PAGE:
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Social, behavioral, and genetic linkages from adolescence into adulthood

Katherine Harris, C.T. Halpern, J. Hussey, E.A. Whitsel, L. Killeya-Jones, J. Tabor, G. Elder, J. Hewitt, M. Shanahan, R. Williams, I. Siegler and A. Smolen

American Journal of Public Health, 2013, vol. 103, issue SUPPL.1, S25-S32

Abstract: The influence of genetic factors on health and behavior is conditioned by social, cultural, institutional, and physical environments in which individuals live, work, and play. We encourage studies supporting multilevel integrative approaches to understanding these contributions to health, and describe the Add Health study as an exemplar. Add Health is a large sample of US adolescents in grades 7 to 12 in 1994- 1995 followed into adulthood with 4 in-home interviews and biomarker collections, including DNA. In addition to sampling multiple environments and measuring diverse social and health behavior, Add Health features a fully articulated behavioral genetic sample (3000 pairs) and ongoing genotyping of 12 000 archived samples. We illustrate approaches to understanding health through investigation of the interplay among biological, psychosocial, and physical, contextual, or cultural experiences.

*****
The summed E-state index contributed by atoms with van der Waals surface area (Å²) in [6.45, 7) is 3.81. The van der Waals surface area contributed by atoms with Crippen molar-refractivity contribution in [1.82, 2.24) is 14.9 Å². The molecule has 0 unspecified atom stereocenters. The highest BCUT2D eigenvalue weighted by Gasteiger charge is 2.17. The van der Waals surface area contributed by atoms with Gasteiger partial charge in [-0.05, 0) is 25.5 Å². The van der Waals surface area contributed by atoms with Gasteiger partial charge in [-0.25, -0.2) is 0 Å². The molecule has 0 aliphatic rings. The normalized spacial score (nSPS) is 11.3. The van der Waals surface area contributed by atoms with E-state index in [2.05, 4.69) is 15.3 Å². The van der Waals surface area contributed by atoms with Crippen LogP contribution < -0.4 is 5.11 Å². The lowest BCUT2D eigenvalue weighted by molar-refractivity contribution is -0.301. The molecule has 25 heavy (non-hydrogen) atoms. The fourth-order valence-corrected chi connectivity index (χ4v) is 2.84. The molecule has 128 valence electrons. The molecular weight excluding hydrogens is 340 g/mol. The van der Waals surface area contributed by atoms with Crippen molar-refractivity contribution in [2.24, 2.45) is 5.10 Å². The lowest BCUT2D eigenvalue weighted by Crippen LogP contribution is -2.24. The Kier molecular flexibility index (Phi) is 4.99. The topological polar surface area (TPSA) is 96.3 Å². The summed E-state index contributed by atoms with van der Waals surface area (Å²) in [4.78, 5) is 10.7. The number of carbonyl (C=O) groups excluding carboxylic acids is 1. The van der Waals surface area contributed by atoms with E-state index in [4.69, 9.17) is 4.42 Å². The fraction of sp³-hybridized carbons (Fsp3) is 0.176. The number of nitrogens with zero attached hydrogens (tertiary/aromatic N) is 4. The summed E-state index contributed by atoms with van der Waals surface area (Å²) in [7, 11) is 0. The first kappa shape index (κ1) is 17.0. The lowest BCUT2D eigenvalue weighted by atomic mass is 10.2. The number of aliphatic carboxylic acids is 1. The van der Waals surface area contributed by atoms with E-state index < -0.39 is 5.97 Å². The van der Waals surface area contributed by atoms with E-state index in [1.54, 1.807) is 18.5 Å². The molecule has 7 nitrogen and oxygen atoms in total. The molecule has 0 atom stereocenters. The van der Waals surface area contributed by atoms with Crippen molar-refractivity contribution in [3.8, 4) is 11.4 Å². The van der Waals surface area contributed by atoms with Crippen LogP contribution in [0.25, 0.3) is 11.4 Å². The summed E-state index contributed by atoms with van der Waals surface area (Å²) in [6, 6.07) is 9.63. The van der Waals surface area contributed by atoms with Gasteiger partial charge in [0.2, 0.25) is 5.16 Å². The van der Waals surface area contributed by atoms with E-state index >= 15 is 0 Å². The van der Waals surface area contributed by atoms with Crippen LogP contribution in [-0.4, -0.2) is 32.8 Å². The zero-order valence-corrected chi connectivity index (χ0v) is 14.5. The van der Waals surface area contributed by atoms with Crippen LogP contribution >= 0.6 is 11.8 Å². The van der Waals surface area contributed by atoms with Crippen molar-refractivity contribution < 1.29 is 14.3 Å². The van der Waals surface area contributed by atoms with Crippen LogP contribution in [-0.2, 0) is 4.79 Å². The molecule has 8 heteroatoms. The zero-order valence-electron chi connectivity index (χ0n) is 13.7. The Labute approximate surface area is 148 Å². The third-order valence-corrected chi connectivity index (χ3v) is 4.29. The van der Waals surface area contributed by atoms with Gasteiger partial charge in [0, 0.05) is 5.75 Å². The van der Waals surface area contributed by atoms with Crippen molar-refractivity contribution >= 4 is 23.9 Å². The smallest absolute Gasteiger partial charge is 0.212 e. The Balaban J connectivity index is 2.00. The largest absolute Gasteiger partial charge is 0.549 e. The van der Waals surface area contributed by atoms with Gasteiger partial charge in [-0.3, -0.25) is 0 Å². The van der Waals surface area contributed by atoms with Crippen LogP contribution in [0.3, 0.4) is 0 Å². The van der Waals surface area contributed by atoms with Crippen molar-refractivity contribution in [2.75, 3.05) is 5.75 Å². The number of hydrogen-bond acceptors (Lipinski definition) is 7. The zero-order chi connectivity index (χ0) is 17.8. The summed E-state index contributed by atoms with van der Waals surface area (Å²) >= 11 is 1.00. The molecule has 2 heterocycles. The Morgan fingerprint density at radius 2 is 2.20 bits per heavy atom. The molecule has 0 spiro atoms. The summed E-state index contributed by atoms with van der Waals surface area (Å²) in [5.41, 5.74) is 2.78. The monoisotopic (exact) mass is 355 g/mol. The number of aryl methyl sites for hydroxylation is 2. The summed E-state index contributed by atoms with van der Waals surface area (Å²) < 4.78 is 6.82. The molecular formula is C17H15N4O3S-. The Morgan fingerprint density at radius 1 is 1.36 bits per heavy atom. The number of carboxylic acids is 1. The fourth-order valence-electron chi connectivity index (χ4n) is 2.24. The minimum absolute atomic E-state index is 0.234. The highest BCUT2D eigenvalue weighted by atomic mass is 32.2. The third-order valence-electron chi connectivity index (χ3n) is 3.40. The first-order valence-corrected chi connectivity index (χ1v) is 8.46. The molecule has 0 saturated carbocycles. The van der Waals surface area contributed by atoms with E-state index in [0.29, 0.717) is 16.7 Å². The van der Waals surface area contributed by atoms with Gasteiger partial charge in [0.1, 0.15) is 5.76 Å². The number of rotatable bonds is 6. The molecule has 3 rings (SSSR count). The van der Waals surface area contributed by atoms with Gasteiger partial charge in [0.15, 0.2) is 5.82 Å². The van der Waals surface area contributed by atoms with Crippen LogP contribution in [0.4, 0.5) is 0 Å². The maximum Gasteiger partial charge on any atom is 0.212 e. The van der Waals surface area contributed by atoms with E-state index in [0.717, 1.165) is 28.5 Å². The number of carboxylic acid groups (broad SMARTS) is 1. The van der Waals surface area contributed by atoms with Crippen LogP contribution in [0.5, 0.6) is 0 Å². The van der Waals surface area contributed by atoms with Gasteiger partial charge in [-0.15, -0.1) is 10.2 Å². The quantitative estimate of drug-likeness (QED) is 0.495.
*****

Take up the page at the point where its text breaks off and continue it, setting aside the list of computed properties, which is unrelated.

Keywords: adolescent; adolescent behavior; adult; article; behavior; child; female; genetic linkage; genotype; genotype environment interaction; high risk behavior; human; interview; longitudinal study; male; phenotype; prospective study; questionnaire; social environment, Adolescent; Adolescent Behavior; Adult; Behavior; Child; Female; Gene-Environment Interaction; Genetic Linkage; Genotype; Humans; Interviews as Topic; Longitudinal Studies; Male; Phenotype; Prospective Studies; Questionnaires; Risk-Taking; Social Environment; Young Adult (search for similar items in EconPapers)
Date: 2013
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DOI: 10.2105/AJPH.2012.301181

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Handle: RePEc:aph:ajpbhl:10.2105/ajph.2012.301181_7